A Windows worm has been discovered on the networks of hundreds of organizations from different sectors. The worm, dubbed Raspberry Robin, spreads using USB devices. Microsoft claims to have found malicious artifacts associated with this worm created in 2019.
Researchers from Red Canary first identified Raspberry Robin in September 2021. Another firm observed the worm abusing QNAP NAS devices as C2 servers in early November.
Microsoft’s recent findings align with Red Canary's Detection Engineering team, which detected the worm on networks of various customers in the technology and manufacturing sectors.
Further, Microsoft observed the malware connecting to addresses on the Tor network. The attackers have, however, not yet used the access credentials.
The worm can bypass UAC security on targeted systems with legitimate Windows tools.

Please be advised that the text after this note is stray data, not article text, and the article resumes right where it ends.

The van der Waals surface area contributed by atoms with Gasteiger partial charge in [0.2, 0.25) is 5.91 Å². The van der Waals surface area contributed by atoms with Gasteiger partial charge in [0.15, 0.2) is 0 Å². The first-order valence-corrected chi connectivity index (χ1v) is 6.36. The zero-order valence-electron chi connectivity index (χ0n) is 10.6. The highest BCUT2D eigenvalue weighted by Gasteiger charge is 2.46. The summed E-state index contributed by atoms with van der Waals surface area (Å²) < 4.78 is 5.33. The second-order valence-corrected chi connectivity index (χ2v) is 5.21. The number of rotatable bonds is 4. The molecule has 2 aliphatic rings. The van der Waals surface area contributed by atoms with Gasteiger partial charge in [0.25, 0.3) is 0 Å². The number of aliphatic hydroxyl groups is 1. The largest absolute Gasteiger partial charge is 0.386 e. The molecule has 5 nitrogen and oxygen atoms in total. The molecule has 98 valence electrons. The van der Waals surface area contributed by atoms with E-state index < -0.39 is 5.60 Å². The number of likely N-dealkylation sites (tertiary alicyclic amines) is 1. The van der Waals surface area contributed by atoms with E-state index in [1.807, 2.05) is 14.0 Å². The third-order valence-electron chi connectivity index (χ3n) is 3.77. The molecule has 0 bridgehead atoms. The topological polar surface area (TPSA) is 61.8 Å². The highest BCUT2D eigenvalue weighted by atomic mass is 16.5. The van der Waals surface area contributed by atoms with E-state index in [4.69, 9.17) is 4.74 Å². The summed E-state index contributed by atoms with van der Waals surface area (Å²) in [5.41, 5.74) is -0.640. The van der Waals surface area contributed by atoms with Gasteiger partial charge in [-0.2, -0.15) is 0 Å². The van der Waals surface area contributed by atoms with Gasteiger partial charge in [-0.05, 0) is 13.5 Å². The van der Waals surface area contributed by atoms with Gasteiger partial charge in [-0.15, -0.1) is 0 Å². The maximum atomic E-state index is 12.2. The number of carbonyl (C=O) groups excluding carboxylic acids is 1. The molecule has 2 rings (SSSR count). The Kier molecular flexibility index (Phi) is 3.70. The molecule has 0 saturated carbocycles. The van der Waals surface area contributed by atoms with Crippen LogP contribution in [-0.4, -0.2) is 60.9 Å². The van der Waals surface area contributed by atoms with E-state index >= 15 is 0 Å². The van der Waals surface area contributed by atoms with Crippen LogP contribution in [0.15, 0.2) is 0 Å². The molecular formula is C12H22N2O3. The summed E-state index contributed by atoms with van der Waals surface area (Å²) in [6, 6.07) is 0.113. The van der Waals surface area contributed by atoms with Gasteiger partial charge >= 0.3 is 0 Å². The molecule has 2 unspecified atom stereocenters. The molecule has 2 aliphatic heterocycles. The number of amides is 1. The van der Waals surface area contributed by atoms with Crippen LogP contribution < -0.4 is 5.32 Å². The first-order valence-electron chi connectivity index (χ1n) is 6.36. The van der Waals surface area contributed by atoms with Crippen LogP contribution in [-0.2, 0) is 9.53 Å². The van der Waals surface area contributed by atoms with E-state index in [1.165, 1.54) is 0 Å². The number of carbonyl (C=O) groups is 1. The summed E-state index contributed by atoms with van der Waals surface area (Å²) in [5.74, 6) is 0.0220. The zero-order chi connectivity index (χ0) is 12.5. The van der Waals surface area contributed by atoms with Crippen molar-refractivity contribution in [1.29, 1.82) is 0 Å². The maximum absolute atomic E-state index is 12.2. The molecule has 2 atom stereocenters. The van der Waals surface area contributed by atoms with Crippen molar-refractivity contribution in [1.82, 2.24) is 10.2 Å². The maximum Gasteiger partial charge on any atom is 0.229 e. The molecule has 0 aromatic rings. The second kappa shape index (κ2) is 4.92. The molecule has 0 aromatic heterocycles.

Use of legitimate tools
Raspberry Robin communicates with its C2 servers and executes malicious payloads with the use of various legitimate Windows utilities:
One such tool is Fodhelper, which is a trusted binary for managing features in Windows settings.
Msiexec is a command-line Windows Installer component and a tool (odbcconf) for configuring ODBC drivers.
At present, Raspberry Robin is not spotted in the wild and the adversaries are yet to be identified. Nevertheless, the attack could help hackers deploy additional malware within the victims' networks and escalate privileges.